One-fifth of today's enterprise applications were born in the cloud, surveys suggest

'Let them die in their own lifecycle': Will on-premises applications simply wither away through gradual attrition?
Written by Joe McKendrick, Contributing Writer

To date, the motis operandi of cloud implementations has been to apply the cloud-first principle to any and all new projects, applications or workloads, while leaving on-premises as is. In other words, cloud adoption grows in proportion through gradual attrition of on-premises systems. Therefore, it's only a matter of cycles before the number of cloud-first generation workloads and systems outnumbers on-premises systems.

Photo: Joe McKendrick

We may be close to one-fifth of the way there, two recent studies suggest. A survey of 100 IT managers from Cohesive Networks calculates that as of today, 18% of organizations have more than half of their workloads are "cloud native." This maps closely to a study involving 902 organizations from Capgemini that estimates about 15% of cloud-native applications are cloud native.

Again, through natural attrition, more applications and workloads will be born in the cloud as they gradually replace on-premises systems. "Enterprises are waiting to adapt existing applications to cloud environments until the end of the useful life of existing data center equipment," the authors of the Cohesive study suggest. It's all happening quickly, though. Capgemini estimates that the slice of cloud-native deployments in enterprises will double over the next three years, to 32%.

There are business advantages being seen when the move to cloud is accelerated. Those enterprises that are fastest in getting new applications and systems up and running are "further ahead in monetizing their application programming interfaces," the Capgemini researchers state. More than eight in ten (84%) in this leader group say moving to cloud native applications and systems has helped them to "increase revenue and reduce operating costs. Almost as many (83%) say they are ahead of their peers when it comes to financial performance."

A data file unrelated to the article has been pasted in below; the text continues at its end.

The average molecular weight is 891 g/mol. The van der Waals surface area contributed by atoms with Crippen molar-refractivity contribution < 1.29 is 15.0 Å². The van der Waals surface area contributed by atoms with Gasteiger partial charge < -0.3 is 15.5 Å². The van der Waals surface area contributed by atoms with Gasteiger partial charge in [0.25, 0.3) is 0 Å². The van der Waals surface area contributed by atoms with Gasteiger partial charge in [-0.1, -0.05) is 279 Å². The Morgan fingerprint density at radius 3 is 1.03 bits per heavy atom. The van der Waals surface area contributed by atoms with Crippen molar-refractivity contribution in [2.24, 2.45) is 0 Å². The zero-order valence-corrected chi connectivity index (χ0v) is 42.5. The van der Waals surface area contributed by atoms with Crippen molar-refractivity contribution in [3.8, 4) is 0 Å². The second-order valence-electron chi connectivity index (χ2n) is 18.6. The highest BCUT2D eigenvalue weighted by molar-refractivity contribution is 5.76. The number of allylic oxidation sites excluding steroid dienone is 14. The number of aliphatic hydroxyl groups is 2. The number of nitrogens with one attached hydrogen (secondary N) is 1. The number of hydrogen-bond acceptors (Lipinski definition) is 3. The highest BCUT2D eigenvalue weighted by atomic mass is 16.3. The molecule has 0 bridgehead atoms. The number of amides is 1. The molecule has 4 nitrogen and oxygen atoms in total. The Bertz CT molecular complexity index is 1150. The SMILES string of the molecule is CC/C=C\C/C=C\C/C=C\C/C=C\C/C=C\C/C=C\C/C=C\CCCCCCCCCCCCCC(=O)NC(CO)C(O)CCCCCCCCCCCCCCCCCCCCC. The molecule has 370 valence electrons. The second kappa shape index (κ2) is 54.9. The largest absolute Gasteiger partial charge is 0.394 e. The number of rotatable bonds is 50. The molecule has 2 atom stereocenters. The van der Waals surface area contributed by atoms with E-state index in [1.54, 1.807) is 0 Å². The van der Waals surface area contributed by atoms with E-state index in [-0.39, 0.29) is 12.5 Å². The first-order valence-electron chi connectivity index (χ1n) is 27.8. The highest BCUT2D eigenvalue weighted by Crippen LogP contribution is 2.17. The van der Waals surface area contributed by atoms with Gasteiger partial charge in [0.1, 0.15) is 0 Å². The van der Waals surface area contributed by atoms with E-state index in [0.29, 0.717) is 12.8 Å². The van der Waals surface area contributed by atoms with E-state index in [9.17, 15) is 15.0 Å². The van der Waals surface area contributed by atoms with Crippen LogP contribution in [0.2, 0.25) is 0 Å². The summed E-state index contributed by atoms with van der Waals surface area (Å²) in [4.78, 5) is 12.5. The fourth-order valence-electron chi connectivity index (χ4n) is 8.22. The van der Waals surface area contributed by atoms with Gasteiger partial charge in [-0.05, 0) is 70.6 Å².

Unless you're part of a startup doing it all in the cloud right from the start, moving to cloud-native is no walk in the park. "The barriers to implementing a cloud-native strategy are formidable," the Capgemini report authors caution. The greatest hurdle, cited by 70% of the IT executives, is finding or cultivating the right skills to make the leap to cloud-native applications.

The Capgemini authors quote the vice president of technical services for a US restaurant chain, who explains it this way: "As you move toward a cloud-native architecture, the application development community needs to factor in more of the service qualities within the application around performance, scalability, and location transparency. Those qualities aren't necessarily inherent in the mindset of application developers today." Another IT leader observed that training to adopt a cloud-native mentality and expertise tended to be somewhat difficult for "hardware guys and network guys."

Enterprises steeped in existing on-premises environments also encounter additional obstacles. At least 62% of IT executives surveyed report difficulties integrating cloud-native applications with legacy infrastructure. Another roadblock, cited by 58%, is existing contracts with software vendors. Then there are the sunk costs that already have gone into existing technology, an issue for 56% of respondents.

The question is, of course, whether to attempt migrations of non-cloud-native applications from on-premises systems to cloud-based services. The restaurant chain VP quoted in the Capgemini report put it bluntly: let a lot of these apps go. "You're probably better off letting them die in their own lifecycle."

Finally, and very important, are the matters of cybersecurity and data protection. The Cohesive survey finds 60% of respondents only "somewhat" trust security to their IaaS providers, and 30% have no trust at all. The message is, no matter how "cloud-native" you get, don't depend on cloud providers for security. More than half of the IT directors surveyed use additional, independent tools to protect data in shared cloud environments. "As cloud infrastructure resources usually grow organically without a systemic approach of how to protect data from place to place, application owners tend to bolt on security features rather than build in using best practices, the Cohesive study authors state.

(Capgemni's advice on becoming a cloud-native enterprise are summarized in my next post.)

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